Postpartum thyroid disease: A model of immunologic dysfunction

Research output: Contribution to journalArticle

37 Citations (Scopus)

Abstract

Women with underlying, often asymptomatic, thyroid autoimmunity are at risk of developing postpartum thyroid disease/dysfunction (PPTD). While a few cases were reported in the 1800s, the frequent occurrence of PPTD was not described until 1948. Careful delineation of its multiple clinical presentations has emerged only in the past two decades. The sequential increase in cellular immune response at 1-4 months after delivery, followed by a humoral response at 7-10 months, is believed to underlie PPTD in susceptible women. The prevalence of thyroid autoimmunity, determined by positive thyroid peroxidase (TPO) or microsomal antibody titer postpartum, is 10% (range 2.8-26.4%; n = 18). The thyroid antibody test has a sensitivity of 0.71 (0.45-0.89), specificity 0.94 (0.90-0.98) and positive predictive value of 0.57 (0.40-0.78). A small percentage of women have detectable thyroid stimulating or inhibitory antibodies. Clinical expression is variable. Most common is a painless thyroiditis, with a hyperthyroid phase (due to release of stored thyroxine from damaged thyroid follicles) followed by a hypothyroid phase (during repair of the thyroid). This biphasic response is observed in 25% of patients, while the hyperthyroid phase only occurs in 24% and the hypothyroid phase alone in 40%. Sustained hyperthyroidism (Graves' disease) is present in 11% of these women. Management depends on severity and duration of symptoms. Hyperthyroidism due to thyroiditis is often mild and requires no therapy, although a β-blocker may help if adrenergic symptoms are prominent. Hyperthyroidism from Graves' disease requires definitive therapy. Hypothyroidism responds promptly to L-thyroxine (L-T4). While most women recover and can discontinue L-T4 after 6 to 12 months, long-term follow-up indicates that almost 20% of women remain permanently hypothyroid after an episode of PPTD. Optimal detection strategies are not yet defined. Education of health care providers and patients should lead to earlier detection. Laboratory testing of women at increased risk is also recommended.

Original languageEnglish (US)
Pages (from-to)89-103
Number of pages15
JournalClinical and Applied Immunology Reviews
Volume1
Issue number2
DOIs
StatePublished - 2001

Fingerprint

Immunological Models
Thyroid Diseases
Postpartum Period
Hyperthyroidism
Thyroid Gland
Thyroiditis
Graves Disease
Autoimmunity
Thyroxine
Antibodies
Iodide Peroxidase
Hypothyroidism
Cellular Immunity
Health Personnel
Adrenergic Agents
Education

Keywords

  • Autoimmune thyroid disease
  • Fas ligand
  • Postpartum thyroid disease

ASJC Scopus subject areas

  • Immunology
  • Microbiology
  • Immunology and Allergy
  • Infectious Diseases

Cite this

Postpartum thyroid disease : A model of immunologic dysfunction. / Smallridge, Robert Christian.

In: Clinical and Applied Immunology Reviews, Vol. 1, No. 2, 2001, p. 89-103.

Research output: Contribution to journalArticle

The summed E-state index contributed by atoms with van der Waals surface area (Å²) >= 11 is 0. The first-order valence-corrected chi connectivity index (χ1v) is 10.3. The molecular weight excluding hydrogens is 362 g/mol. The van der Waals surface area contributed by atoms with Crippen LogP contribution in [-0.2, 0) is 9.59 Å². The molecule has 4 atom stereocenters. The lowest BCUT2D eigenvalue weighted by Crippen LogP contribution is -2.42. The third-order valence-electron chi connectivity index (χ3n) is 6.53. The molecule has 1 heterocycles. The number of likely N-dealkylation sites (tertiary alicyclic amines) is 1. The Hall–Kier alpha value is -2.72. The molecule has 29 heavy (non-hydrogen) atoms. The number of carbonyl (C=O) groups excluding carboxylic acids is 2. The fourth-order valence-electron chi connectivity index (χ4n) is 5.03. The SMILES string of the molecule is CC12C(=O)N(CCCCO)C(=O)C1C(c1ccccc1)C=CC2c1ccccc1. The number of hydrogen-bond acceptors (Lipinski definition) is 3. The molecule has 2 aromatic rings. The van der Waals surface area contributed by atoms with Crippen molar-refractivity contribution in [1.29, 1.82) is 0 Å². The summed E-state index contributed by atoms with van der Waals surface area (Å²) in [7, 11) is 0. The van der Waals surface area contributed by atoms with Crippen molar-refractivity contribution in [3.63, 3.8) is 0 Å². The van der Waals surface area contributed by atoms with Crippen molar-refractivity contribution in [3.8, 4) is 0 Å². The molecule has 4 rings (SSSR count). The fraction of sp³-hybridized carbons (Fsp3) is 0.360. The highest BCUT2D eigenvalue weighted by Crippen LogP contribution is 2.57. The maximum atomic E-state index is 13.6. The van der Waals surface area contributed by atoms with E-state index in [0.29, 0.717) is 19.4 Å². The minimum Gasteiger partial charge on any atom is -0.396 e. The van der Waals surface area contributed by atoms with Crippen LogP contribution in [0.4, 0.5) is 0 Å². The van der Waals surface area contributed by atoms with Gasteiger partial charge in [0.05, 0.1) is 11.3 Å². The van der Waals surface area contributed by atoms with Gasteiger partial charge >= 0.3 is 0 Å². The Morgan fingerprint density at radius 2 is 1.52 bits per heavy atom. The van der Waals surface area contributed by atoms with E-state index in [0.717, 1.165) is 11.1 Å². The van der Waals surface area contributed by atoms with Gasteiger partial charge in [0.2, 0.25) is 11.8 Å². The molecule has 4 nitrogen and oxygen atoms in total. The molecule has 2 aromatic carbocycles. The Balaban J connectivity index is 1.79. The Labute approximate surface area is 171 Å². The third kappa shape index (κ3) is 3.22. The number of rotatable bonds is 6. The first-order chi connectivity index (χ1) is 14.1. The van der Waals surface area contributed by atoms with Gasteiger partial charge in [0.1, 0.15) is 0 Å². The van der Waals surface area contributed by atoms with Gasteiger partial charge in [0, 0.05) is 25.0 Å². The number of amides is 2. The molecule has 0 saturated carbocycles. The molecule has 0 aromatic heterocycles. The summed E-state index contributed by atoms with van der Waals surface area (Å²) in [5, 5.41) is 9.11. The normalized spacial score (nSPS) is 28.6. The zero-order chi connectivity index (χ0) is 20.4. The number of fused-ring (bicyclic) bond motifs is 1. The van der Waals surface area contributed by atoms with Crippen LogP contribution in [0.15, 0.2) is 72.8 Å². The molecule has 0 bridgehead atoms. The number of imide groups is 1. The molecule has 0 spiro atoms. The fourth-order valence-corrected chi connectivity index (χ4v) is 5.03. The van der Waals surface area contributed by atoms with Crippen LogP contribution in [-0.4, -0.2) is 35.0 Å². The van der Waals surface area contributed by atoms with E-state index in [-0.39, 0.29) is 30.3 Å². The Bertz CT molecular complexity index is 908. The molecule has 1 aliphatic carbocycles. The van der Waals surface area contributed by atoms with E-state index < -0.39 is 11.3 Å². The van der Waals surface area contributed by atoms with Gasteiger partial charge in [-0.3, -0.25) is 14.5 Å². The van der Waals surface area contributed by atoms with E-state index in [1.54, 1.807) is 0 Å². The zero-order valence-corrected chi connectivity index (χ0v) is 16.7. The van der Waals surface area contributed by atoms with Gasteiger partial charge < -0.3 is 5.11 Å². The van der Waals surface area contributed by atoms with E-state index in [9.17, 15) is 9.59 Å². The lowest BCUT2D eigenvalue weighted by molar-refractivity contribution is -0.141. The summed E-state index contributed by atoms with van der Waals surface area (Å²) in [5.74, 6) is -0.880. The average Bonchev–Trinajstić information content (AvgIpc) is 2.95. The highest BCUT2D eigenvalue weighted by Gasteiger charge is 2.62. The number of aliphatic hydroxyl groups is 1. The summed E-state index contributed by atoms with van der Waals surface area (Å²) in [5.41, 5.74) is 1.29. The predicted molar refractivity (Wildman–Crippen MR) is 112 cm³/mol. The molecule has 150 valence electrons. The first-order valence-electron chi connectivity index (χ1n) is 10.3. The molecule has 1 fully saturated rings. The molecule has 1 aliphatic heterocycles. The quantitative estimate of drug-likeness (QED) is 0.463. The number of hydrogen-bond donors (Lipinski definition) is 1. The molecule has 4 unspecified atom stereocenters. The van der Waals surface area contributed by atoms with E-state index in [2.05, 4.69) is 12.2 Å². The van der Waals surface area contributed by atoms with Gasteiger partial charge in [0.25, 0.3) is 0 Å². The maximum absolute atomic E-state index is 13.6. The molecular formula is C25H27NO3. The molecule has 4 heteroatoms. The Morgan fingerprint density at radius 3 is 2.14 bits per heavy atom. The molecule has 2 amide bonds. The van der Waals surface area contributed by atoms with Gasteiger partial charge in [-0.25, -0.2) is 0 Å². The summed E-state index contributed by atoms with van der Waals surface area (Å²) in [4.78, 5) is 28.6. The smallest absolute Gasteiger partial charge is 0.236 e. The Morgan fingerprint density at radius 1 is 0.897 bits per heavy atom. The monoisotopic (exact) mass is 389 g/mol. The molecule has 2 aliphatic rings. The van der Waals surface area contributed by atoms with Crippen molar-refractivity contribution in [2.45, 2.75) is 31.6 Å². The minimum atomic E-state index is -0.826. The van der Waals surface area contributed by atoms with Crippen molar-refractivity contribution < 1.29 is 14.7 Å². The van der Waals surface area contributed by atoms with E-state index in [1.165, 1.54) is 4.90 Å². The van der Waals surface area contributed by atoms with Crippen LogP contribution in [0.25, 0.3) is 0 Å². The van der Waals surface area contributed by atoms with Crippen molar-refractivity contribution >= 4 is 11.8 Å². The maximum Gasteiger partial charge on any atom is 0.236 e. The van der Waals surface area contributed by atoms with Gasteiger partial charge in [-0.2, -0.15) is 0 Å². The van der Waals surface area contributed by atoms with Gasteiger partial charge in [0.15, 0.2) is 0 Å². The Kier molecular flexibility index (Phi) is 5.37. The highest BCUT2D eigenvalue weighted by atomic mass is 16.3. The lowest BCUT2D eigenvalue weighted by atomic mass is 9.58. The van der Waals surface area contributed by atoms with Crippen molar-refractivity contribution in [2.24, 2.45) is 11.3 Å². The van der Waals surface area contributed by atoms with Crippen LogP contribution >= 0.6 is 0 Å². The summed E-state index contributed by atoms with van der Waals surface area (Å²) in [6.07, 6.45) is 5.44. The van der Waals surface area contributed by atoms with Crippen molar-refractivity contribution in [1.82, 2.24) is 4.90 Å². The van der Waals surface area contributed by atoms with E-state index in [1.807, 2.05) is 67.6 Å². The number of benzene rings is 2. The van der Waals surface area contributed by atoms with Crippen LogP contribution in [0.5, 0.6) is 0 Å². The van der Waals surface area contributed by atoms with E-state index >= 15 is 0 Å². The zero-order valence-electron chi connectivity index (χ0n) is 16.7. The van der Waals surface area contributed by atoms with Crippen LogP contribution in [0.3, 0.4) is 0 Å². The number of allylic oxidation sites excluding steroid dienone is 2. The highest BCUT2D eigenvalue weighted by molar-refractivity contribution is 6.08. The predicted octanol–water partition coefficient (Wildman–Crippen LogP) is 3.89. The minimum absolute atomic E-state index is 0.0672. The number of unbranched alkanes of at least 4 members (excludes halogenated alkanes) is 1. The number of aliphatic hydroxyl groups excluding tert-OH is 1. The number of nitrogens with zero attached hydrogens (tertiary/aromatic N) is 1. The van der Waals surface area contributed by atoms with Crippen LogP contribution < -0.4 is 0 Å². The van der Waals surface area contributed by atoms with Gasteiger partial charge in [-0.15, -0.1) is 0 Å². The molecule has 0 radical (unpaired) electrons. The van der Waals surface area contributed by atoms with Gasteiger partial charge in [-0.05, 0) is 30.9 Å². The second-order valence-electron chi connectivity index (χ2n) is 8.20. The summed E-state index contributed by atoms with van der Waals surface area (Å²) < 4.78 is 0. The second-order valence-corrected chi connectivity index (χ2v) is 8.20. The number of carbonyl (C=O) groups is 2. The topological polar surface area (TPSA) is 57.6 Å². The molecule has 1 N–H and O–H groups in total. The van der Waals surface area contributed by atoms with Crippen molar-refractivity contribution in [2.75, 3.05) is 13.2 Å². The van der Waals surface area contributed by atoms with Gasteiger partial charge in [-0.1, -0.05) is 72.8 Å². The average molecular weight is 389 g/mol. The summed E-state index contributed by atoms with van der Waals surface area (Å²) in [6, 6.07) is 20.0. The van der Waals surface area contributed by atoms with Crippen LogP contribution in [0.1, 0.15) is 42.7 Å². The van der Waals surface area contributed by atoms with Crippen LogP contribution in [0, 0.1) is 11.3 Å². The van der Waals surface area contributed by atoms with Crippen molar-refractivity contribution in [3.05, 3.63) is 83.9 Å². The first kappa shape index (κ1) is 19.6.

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abstract = "Women with underlying, often asymptomatic, thyroid autoimmunity are at risk of developing postpartum thyroid disease/dysfunction (PPTD). While a few cases were reported in the 1800s, the frequent occurrence of PPTD was not described until 1948. Careful delineation of its multiple clinical presentations has emerged only in the past two decades. The sequential increase in cellular immune response at 1-4 months after delivery, followed by a humoral response at 7-10 months, is believed to underlie PPTD in susceptible women. The prevalence of thyroid autoimmunity, determined by positive thyroid peroxidase (TPO) or microsomal antibody titer postpartum, is 10{\%} (range 2.8-26.4{\%}; n = 18). The thyroid antibody test has a sensitivity of 0.71 (0.45-0.89), specificity 0.94 (0.90-0.98) and positive predictive value of 0.57 (0.40-0.78). A small percentage of women have detectable thyroid stimulating or inhibitory antibodies. Clinical expression is variable. Most common is a painless thyroiditis, with a hyperthyroid phase (due to release of stored thyroxine from damaged thyroid follicles) followed by a hypothyroid phase (during repair of the thyroid). This biphasic response is observed in 25{\%} of patients, while the hyperthyroid phase only occurs in 24{\%} and the hypothyroid phase alone in 40{\%}. Sustained hyperthyroidism (Graves' disease) is present in 11{\%} of these women. Management depends on severity and duration of symptoms. Hyperthyroidism due to thyroiditis is often mild and requires no therapy, although a β-blocker may help if adrenergic symptoms are prominent. Hyperthyroidism from Graves' disease requires definitive therapy. Hypothyroidism responds promptly to L-thyroxine (L-T4). While most women recover and can discontinue L-T4 after 6 to 12 months, long-term follow-up indicates that almost 20{\%} of women remain permanently hypothyroid after an episode of PPTD. Optimal detection strategies are not yet defined. Education of health care providers and patients should lead to earlier detection. Laboratory testing of women at increased risk is also recommended.",
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